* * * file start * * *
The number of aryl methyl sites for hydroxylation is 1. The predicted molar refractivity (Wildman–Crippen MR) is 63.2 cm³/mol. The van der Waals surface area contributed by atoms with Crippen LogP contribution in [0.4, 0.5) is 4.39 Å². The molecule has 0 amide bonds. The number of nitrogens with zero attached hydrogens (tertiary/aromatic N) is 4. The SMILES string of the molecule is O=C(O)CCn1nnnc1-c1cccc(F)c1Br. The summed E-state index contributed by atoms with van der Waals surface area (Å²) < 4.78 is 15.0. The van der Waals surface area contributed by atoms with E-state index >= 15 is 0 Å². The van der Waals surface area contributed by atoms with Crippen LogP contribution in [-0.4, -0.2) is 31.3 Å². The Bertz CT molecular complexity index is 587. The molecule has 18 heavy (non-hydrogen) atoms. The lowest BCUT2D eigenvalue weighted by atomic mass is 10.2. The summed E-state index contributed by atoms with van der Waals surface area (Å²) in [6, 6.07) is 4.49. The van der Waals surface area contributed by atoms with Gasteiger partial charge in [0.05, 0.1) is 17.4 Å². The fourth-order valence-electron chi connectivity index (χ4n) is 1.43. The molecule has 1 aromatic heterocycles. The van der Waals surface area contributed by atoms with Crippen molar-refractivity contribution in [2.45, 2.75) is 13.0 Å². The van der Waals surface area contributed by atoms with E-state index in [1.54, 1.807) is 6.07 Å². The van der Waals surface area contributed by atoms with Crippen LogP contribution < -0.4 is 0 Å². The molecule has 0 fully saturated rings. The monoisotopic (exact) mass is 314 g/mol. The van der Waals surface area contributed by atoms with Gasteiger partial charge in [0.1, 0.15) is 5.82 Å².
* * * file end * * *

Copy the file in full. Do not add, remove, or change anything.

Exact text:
The number of aryl methyl sites for hydroxylation is 1. The predicted molar refractivity (Wildman–Crippen MR) is 63.2 cm³/mol. The van der Waals surface area contributed by atoms with Crippen LogP contribution in [0.4, 0.5) is 4.39 Å². The molecule has 0 amide bonds. The number of nitrogens with zero attached hydrogens (tertiary/aromatic N) is 4. The SMILES string of the molecule is O=C(O)CCn1nnnc1-c1cccc(F)c1Br. The summed E-state index contributed by atoms with van der Waals surface area (Å²) < 4.78 is 15.0. The van der Waals surface area contributed by atoms with E-state index >= 15 is 0 Å². The van der Waals surface area contributed by atoms with Crippen LogP contribution in [-0.4, -0.2) is 31.3 Å². The Bertz CT molecular complexity index is 587. The molecule has 18 heavy (non-hydrogen) atoms. The lowest BCUT2D eigenvalue weighted by atomic mass is 10.2. The summed E-state index contributed by atoms with van der Waals surface area (Å²) in [6, 6.07) is 4.49. The van der Waals surface area contributed by atoms with Gasteiger partial charge in [0.05, 0.1) is 17.4 Å². The fourth-order valence-electron chi connectivity index (χ4n) is 1.43. The molecule has 1 aromatic heterocycles. The van der Waals surface area contributed by atoms with Crippen molar-refractivity contribution in [2.45, 2.75) is 13.0 Å². The van der Waals surface area contributed by atoms with E-state index in [1.54, 1.807) is 6.07 Å². The van der Waals surface area contributed by atoms with Crippen LogP contribution < -0.4 is 0 Å². The molecule has 0 fully saturated rings. The monoisotopic (exact) mass is 314 g/mol. The van der Waals surface area contributed by atoms with Gasteiger partial charge in [0.1, 0.15) is 5.82 Å².